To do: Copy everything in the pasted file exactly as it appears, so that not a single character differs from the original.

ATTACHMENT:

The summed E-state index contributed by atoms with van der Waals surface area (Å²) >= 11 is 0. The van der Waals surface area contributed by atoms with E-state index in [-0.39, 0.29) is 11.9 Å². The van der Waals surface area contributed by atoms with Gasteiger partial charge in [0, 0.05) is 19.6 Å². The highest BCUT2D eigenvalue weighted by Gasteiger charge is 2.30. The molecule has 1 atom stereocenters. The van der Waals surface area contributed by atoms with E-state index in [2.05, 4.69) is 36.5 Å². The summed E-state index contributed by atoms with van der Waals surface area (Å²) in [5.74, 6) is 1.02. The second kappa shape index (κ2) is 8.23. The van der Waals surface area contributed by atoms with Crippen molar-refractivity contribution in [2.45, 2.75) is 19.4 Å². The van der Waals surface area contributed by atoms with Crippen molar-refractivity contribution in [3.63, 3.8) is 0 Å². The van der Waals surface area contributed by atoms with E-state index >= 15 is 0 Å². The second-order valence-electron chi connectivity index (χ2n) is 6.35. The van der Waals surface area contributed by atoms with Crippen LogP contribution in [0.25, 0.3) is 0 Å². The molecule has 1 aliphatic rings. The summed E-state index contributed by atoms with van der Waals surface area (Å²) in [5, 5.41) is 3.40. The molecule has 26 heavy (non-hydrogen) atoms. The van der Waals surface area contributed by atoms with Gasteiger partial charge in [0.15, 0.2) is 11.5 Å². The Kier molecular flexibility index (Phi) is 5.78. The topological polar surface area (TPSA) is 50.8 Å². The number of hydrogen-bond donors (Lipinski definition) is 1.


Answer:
The summed E-state index contributed by atoms with van der Waals surface area (Å²) >= 11 is 0. The van der Waals surface area contributed by atoms with E-state index in [-0.39, 0.29) is 11.9 Å². The van der Waals surface area contributed by atoms with Gasteiger partial charge in [0, 0.05) is 19.6 Å². The highest BCUT2D eigenvalue weighted by Gasteiger charge is 2.30. The molecule has 1 atom stereocenters. The van der Waals surface area contributed by atoms with E-state index in [2.05, 4.69) is 36.5 Å². The summed E-state index contributed by atoms with van der Waals surface area (Å²) in [5.74, 6) is 1.02. The second kappa shape index (κ2) is 8.23. The van der Waals surface area contributed by atoms with Crippen molar-refractivity contribution in [2.45, 2.75) is 19.4 Å². The van der Waals surface area contributed by atoms with Crippen molar-refractivity contribution in [3.63, 3.8) is 0 Å². The van der Waals surface area contributed by atoms with E-state index >= 15 is 0 Å². The second-order valence-electron chi connectivity index (χ2n) is 6.35. The van der Waals surface area contributed by atoms with Crippen LogP contribution in [0.25, 0.3) is 0 Å². The molecule has 1 aliphatic rings. The summed E-state index contributed by atoms with van der Waals surface area (Å²) in [5, 5.41) is 3.40. The molecule has 26 heavy (non-hydrogen) atoms. The van der Waals surface area contributed by atoms with Gasteiger partial charge in [0.15, 0.2) is 11.5 Å². The Kier molecular flexibility index (Phi) is 5.78. The topological polar surface area (TPSA) is 50.8 Å². The number of hydrogen-bond donors (Lipinski definition) is 1.